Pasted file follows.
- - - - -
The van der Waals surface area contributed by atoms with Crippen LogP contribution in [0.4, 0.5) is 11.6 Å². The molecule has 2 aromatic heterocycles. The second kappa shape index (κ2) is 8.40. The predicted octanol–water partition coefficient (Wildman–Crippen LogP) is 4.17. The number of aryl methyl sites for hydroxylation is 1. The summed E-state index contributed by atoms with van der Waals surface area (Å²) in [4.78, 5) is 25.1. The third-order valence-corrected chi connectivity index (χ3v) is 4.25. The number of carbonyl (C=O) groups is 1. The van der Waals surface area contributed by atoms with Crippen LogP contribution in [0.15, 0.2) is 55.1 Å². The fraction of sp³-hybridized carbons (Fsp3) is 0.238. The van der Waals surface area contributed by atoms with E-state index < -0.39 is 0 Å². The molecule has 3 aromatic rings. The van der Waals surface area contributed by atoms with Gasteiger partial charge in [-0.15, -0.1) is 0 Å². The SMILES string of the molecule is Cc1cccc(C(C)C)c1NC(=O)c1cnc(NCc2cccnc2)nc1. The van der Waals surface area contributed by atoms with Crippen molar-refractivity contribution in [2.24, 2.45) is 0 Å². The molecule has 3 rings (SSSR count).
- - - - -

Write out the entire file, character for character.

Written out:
The van der Waals surface area contributed by atoms with Crippen LogP contribution in [0.4, 0.5) is 11.6 Å². The molecule has 2 aromatic heterocycles. The second kappa shape index (κ2) is 8.40. The predicted octanol–water partition coefficient (Wildman–Crippen LogP) is 4.17. The number of aryl methyl sites for hydroxylation is 1. The summed E-state index contributed by atoms with van der Waals surface area (Å²) in [4.78, 5) is 25.1. The third-order valence-corrected chi connectivity index (χ3v) is 4.25. The number of carbonyl (C=O) groups is 1. The van der Waals surface area contributed by atoms with Crippen LogP contribution in [0.15, 0.2) is 55.1 Å². The fraction of sp³-hybridized carbons (Fsp3) is 0.238. The van der Waals surface area contributed by atoms with E-state index < -0.39 is 0 Å². The molecule has 3 aromatic rings. The van der Waals surface area contributed by atoms with Gasteiger partial charge in [-0.15, -0.1) is 0 Å². The SMILES string of the molecule is Cc1cccc(C(C)C)c1NC(=O)c1cnc(NCc2cccnc2)nc1. The van der Waals surface area contributed by atoms with Crippen molar-refractivity contribution in [2.24, 2.45) is 0 Å². The molecule has 3 rings (SSSR count).